How viable is the iPhone 3GS now, 2.5 years after its release?


As Calob already reflected upon a month ago, the iPhone 3GS has been around since June 2009 and is really starting to stretch the limits of how long we expect a smartphone to be on the market. Not only did Apple make sure iOS 5 would work on it (mostly), they even kept it around as a low budget model that's still being sold. In a day and age where the first-generation iPad from 2010 is even considered something of a relic, Apple actually chose to keep an even older device on the shelves. Who on Earth would use such an old phone these days?

That, ladies and gentlemen, would be me. Yes, I'm still using the 3GS. I bought it on launch day here in Norway on July 31, 2009, and it's been with me through thick and thin ever since. It has seen two major software updates in its lifetime, and it's currently running iOS 5.0.1. So, how viable is the 3GS now, a full two-and-a-half years after its release?


Apple devices don't really follow the same unwritten rules as Android devices, neither for hardware nor software. Android devices are often abandoned by the manufacturers very quickly, but kept around by the hacker community. In other words you can upgrade your older phone, but you certainly won't find it in stores anymore. Hardware-wise there's also a noticeable difference. While the current generation iPad and iPhone both use 1GHz dual-core CPUs and 512MB RAM and are generally praised for their stability and performance, those same specs on the Kindle Fire are being blamed for the lagginess of the device. Android is up to 1.2/1.4GHz dual-core or 1.4GHz quad-core with 1GB RAM now, and even some of those devices see complaints of lag.

The reason I point this out is the hardware of the 3GS. With a 600MHz single core CPU and 256MB RAM, it's a joke compared to pretty much anything high-end these days, at least on paper. I can tell you, though, that this is very much a reality as well. The 600MHz CPU isn't a big deal; most apps aren't really that CPU intensive, the fact that it has 1/4 the resolution of its younger brothers offsets the problem a bit (for both CPU and GPU), and it generally doesn't feel like it's slow in that respect.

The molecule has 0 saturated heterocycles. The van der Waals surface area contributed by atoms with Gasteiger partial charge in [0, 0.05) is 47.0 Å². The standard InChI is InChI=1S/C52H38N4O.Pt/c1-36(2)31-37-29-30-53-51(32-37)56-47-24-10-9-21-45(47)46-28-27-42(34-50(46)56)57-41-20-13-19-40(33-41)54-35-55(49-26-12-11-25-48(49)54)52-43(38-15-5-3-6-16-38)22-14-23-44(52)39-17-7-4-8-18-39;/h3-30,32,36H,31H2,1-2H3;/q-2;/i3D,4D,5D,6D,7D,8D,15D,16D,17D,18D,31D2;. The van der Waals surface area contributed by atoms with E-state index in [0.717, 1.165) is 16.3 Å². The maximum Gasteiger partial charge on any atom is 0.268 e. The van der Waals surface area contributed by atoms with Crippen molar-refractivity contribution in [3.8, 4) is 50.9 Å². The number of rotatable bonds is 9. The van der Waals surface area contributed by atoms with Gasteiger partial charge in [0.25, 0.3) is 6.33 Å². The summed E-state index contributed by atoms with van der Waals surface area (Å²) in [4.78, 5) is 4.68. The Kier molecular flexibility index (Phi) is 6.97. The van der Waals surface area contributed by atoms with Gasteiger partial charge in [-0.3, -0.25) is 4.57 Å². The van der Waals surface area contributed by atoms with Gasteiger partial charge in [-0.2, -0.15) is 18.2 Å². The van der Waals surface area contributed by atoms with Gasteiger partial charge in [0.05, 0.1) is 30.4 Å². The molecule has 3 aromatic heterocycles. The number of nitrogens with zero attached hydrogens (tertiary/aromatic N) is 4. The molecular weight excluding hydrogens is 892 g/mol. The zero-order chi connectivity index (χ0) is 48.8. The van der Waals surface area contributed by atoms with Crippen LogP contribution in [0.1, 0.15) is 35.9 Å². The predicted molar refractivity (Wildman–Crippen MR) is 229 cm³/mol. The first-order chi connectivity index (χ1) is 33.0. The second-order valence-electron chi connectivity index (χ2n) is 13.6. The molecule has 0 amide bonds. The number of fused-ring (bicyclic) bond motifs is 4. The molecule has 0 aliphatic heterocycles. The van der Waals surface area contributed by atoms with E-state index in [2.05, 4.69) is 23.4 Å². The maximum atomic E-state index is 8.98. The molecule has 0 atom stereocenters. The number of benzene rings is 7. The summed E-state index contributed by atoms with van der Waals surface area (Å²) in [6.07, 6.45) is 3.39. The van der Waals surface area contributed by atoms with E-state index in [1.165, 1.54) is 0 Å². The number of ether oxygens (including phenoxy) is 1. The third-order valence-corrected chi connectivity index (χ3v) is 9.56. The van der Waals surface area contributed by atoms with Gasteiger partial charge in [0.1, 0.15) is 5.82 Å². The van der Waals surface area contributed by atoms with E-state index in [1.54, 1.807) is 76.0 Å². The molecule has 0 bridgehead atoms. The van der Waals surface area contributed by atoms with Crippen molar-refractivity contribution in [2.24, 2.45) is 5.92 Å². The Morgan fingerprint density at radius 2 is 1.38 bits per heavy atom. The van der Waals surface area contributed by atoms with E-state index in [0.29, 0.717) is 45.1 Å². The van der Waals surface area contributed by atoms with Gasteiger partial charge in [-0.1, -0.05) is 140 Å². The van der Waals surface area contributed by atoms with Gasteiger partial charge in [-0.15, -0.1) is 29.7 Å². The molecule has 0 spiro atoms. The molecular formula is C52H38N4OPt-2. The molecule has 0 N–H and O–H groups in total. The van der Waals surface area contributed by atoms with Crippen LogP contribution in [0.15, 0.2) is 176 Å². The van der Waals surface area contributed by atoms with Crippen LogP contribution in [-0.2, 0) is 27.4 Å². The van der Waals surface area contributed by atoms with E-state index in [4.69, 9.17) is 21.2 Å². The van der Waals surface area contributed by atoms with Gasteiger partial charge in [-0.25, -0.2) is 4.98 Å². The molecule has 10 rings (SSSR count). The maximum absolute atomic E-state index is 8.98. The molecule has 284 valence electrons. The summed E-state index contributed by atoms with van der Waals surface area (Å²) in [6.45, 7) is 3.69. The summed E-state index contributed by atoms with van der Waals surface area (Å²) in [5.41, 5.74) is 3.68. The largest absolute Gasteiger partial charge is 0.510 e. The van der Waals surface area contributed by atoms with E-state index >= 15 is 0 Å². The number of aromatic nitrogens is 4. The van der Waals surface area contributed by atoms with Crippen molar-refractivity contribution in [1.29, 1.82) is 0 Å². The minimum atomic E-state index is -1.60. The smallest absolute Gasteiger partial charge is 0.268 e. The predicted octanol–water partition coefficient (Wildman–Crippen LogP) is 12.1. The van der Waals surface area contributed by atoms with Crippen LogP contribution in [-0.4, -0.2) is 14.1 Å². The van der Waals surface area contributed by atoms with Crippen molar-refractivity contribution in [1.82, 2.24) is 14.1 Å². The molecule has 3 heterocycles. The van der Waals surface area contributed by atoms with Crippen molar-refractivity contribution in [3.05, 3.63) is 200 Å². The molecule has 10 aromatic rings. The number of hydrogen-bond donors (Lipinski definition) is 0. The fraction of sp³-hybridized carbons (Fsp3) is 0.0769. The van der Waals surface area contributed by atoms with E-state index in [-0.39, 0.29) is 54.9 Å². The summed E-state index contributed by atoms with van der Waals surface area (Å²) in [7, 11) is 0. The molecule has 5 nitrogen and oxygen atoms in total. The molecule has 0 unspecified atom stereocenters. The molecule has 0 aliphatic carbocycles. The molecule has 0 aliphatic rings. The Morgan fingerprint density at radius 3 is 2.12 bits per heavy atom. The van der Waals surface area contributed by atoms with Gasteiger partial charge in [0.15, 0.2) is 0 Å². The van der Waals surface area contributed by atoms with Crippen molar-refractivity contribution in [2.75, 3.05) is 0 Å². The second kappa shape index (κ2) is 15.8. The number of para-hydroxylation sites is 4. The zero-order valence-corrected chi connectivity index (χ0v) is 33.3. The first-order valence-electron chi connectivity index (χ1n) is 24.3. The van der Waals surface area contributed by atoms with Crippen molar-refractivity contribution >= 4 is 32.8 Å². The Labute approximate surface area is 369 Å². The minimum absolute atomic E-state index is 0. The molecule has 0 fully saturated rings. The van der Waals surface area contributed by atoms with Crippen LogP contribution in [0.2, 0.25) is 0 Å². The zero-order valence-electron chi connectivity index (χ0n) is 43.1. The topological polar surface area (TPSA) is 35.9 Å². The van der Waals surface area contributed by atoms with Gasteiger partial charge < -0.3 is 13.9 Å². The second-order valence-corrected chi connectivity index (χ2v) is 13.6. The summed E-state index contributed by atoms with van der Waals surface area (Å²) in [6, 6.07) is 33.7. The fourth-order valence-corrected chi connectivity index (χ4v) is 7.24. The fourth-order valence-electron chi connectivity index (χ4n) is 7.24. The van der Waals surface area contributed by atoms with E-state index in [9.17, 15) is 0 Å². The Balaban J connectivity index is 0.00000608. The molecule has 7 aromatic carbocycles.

The RAM, however, is a whole other issue. Many people think that the iPhone 4/4S and iPad 2 have twice the RAM of the iPhone 3GS and iPad 1. That's only half true. Yes, the former have 512MB and the latter have 256MB. The OS however doesn't use twice as much RAM on the better equipped devices, which means that the amount of free RAM is roughly triple on the 512 devices compared to the 256 devices.

My 3GS, for instance, has roughly 100MB free RAM when it's not doing anything and nothing is running in the background. My iPad 2 on the other hand has about 280MB. In iOS land, 280MB will last you a lifetime. 100MB however…not so much. It's the reason the iPad 2 is such an upgrade to the iPad 1 and it's definitely part of the reason the iPhone 4(S) is such an upgrade to the 3GS. When RAM gets low, the phone turns slow. Feel free to make a t-shirt out of that one.

In practice, this means that you need to have an app that can free RAM on your home screen. I use Memory Doctor, which both lets me see how much free RAM I have and gives me a button to free up memory if it's getting low, which happens a lot. After a few apps have been opened, the amount of free RAM drops to 5-10MB and the UI becomes very laggy. Hit that magic button in Memory Doctor and it clears that up again. It's an annoyance, but it is absolutely necessary, as just closing apps from the multitasking bar won't always do that much. 

Then you have the camera. The iPhone 4 was really the first phone Apple made that had a good camera, and the 4S improves on that even further. The 3.2-megapixel camera on the 3GS isn't bad in terms of 2009 standards, but it isn't good either – and it's definitely not a match for 2011 standards. It's good enough to take quick snapshots to show your friends something, but you're not going to be selling your standalone digital camera in favor of it. 

The 3GS is also missing a few other hardware features that the new phones have. The gyroscope is one example, though that's mostly for gaming. The front-facing camera is another, and that's for Facetime and things like Skype. I also think there is something new with the GPS in the 4/4S that allows it to be used more frequently without draining the battery, as the 3GS is unable to use the location-based reminders that the newer phones can use. Since these require the phone to detect when you are certain places, it needs to use the GPS (unless they went for cell tower triangulation, which I doubt). 

The screen is obviously a big difference, with only a quarter as many pixels as the newer phones. I refuse to ever use Apple's idiotic biology-defying marketing term for those high resolution displays, by the way. In practice, the screen looks older. Videos and images more pixelated, icons and text less sharp, and so on.